McFerran E, Boeri M, Kee F. Patient preferences in surveillance: findings from a discrete choice experiment in the "My Follow Up" study. Value Health. 2020 Oct;23(10):1373-83. doi: 10.1016/j.jval.2020.05.015.


OBJECTIVES: Approximately 800 000 people die globally from colorectal cancer (CRC) every year. Prevention programs promote early detection, but for people with precancerous lesions, tailoring surveillance to include lifestyle-change programs could enhance prevention potential and improve outcomes.

METHODS: Those with intermediate or high-risk polyps removed during CRC screening colonoscopy within the Northern Ireland CRC Screening Programme were invited to complete 8 discrete choice questions about tailored surveillance, analyzed using random-parameters logit and a latent class modeling approach.

RESULTS: A total of 231 participants (77% male) self-reported comorbid hypertension (53%), high cholesterol (48%), and mean body mass index of 28.7 (overweight). Although 39% of participants were unaware of their CRC risk status, 30.9% indicated they were already making changes to reduce their risk. Although all respondents were significantly risk- and cost-averse, the latent class analysis identified 3 segments (classes): 1. Class 1 (26.8%) significantly favored phone or email support for a lifestyle change, a 17-month testing interval, and noninvasive testing. 2. Class 2 (48.4%) preferred the status quo. 3. Class 3 (24.7%) significantly favored further risk reduction and invasive testing.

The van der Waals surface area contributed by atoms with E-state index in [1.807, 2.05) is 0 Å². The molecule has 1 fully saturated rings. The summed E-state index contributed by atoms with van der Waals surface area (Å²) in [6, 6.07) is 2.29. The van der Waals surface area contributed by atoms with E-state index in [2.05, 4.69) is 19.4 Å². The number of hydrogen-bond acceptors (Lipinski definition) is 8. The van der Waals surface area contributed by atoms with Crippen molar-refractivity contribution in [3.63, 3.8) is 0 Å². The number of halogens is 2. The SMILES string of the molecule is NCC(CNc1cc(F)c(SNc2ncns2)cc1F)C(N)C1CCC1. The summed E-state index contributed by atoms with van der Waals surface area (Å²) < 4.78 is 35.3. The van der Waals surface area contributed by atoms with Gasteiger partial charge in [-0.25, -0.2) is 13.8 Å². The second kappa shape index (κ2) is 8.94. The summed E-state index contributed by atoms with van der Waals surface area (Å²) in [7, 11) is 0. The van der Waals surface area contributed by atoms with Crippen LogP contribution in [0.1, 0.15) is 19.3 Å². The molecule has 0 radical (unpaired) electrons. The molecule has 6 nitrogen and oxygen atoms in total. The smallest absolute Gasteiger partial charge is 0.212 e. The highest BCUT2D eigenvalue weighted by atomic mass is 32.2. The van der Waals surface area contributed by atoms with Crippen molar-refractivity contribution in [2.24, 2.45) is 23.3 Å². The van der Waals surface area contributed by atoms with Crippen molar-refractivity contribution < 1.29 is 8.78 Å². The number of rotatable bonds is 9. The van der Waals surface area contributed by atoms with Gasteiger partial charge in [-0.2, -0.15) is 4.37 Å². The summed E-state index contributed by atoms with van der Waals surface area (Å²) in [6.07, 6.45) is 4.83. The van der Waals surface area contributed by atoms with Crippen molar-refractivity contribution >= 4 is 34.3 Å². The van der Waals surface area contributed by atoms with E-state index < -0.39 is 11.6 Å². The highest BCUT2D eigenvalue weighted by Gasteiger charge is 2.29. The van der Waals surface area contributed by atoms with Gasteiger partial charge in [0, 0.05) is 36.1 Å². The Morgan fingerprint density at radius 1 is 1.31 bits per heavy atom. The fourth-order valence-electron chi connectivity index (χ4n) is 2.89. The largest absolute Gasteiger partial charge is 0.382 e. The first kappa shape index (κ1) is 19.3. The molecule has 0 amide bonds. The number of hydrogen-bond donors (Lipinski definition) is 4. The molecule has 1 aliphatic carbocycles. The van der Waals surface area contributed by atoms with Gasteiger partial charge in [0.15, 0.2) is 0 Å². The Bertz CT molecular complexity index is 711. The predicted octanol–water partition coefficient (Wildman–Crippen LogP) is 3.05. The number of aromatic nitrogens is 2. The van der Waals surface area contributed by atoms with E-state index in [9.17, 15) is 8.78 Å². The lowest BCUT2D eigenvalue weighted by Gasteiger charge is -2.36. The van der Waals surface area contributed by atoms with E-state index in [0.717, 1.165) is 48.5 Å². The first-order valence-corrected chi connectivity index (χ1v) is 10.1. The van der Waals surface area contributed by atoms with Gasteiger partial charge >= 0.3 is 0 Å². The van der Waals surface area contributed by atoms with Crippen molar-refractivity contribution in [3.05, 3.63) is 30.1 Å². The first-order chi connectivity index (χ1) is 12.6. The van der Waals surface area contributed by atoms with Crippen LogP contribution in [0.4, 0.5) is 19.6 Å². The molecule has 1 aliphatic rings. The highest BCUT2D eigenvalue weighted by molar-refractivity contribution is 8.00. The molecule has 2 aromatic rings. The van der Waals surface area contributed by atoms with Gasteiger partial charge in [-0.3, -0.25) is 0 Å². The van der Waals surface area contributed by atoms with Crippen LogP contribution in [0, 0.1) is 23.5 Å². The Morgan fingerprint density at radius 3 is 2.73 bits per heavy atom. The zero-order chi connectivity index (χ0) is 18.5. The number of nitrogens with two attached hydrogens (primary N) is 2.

CONCLUSIONS: This is the first documented preference study focusing on postpolypectomy surveillance offering lifestyle interventions. Although current care is strongly preferred, risk and cost aversion are important for participants. Latent class analysis shows that some respondents are willing to change diet and lifestyle behaviors, reflecting a teachable moment, with opportunities to personalize and optimize surveillance. Significant discordance between perceived and known risk of recurrence and limited recall of risk information provided within current practice suggest necessary improvements to surveillance programs.

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